So how would Dow be different? Would he stare down government unions the way Democrat Andrew Cuomo is doing in New York? Keep in mind that Dow was the anointed choice of public employee unions to succeed Sims.
Snohomish County Executive Aaron Reardon. Advantage: His budget is balanced and his government is better run than King County’s or Olympia’s. Disadvantage: Aaron who?
Reardon is focused on winning a third term this year, but this former legislator, a popular Democrat, is being urged by some people to consider the governor’s race for the most basic of reasons: He would be a better leader than the others. If a successful track record is any indication, his supporters have a point. Snohomish County resisted the impulse of massive spending increases five years ago, and Reardon started applying the brake when Olympia, King County, and terribly run cities like Lynnwood were still pushing the spending pedal to the metal.
But a Reardon race won’t be easy. The liberal wing of his own party is frequently at odds with him up in Everett. So how could he win? By running as a moderate outsider in a field crowded with liberals from Seattle and Olympia and campaign aggressively against business-as-usual in Olympia.
Attorney General Rob McKenna. Advantage: A popular alternative to Olympia’s status quo. Disadvantage: The sole Republican who can win, which makes him an early target.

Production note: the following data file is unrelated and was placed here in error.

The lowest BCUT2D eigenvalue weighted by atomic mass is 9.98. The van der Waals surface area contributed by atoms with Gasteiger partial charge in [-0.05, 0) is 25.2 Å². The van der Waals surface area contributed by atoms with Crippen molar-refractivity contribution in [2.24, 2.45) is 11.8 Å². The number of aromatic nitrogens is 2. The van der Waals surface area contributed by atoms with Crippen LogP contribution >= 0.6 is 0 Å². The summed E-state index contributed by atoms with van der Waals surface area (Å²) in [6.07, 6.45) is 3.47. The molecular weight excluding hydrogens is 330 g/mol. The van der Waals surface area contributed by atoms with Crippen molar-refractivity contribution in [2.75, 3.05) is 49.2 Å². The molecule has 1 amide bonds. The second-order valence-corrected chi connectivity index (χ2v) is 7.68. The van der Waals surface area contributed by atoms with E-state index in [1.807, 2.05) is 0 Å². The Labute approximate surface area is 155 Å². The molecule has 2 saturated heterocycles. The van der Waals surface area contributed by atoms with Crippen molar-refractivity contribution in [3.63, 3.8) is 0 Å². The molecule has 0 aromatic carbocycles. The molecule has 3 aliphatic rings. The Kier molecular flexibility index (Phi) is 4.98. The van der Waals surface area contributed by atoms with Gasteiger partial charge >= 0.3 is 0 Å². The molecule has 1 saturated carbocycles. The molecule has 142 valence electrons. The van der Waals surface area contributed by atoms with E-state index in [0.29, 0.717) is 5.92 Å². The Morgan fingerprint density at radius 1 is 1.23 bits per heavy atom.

One reason there are more Democrats in office than Republicans is that they are usually better at politics. They know that McKenna, a popular two-term Attorney General, is the one Republican who can beat them next year so they are already running newspaper ads attacking him as a clone of Wisconsin Governor Scott Walker. Are the ads accurate? Of course not, but the Dems understand that politics isn’t about negotiating; it’s about winning, then negotiating on your terms.
So, can McKenna take the hits? Yes. He did during his days on the King County Council when he was bushwhacked for asking inconvenient questions about Sound Transit, and he emerged stronger for it. But is he willing to hit back? Again yes. He’s given better than he’s gotten in the debate over the constitutionality of Obamacare. A McKenna campaign will remind voters that after 28 years in the governor’s office, the Democrats have little left to offer. But that won’t be enough. He’ll need to illustrate where a different direction would take us.
Port Commissioner Bill Bryant. Advantages: Has earned bipartisan praise for his leadership at the Port. Disadvantage: Holds a low profile office.
Bryant, a Dan Evans Republican (pro-business, pro-green, moderate to liberal on social issues), wants to run for this office. He owns a successful trade consulting business in Seattle and won his seat on the Port with strong bipartisan support. His biggest obstacle of course is McKenna. He lacks the AG’s name recognition, volunteers, and fundraising ability, but should McKenna not run or seriously stumble, Bryant would be there. Some people are asking him to consider running instead for Maria Cantwell’s senate seat. So far, no interest there.
The only safe prediction to make about 2012 is that it will be the most consequential contest for the governor’s mansion in a generation. It will be a donnybrook.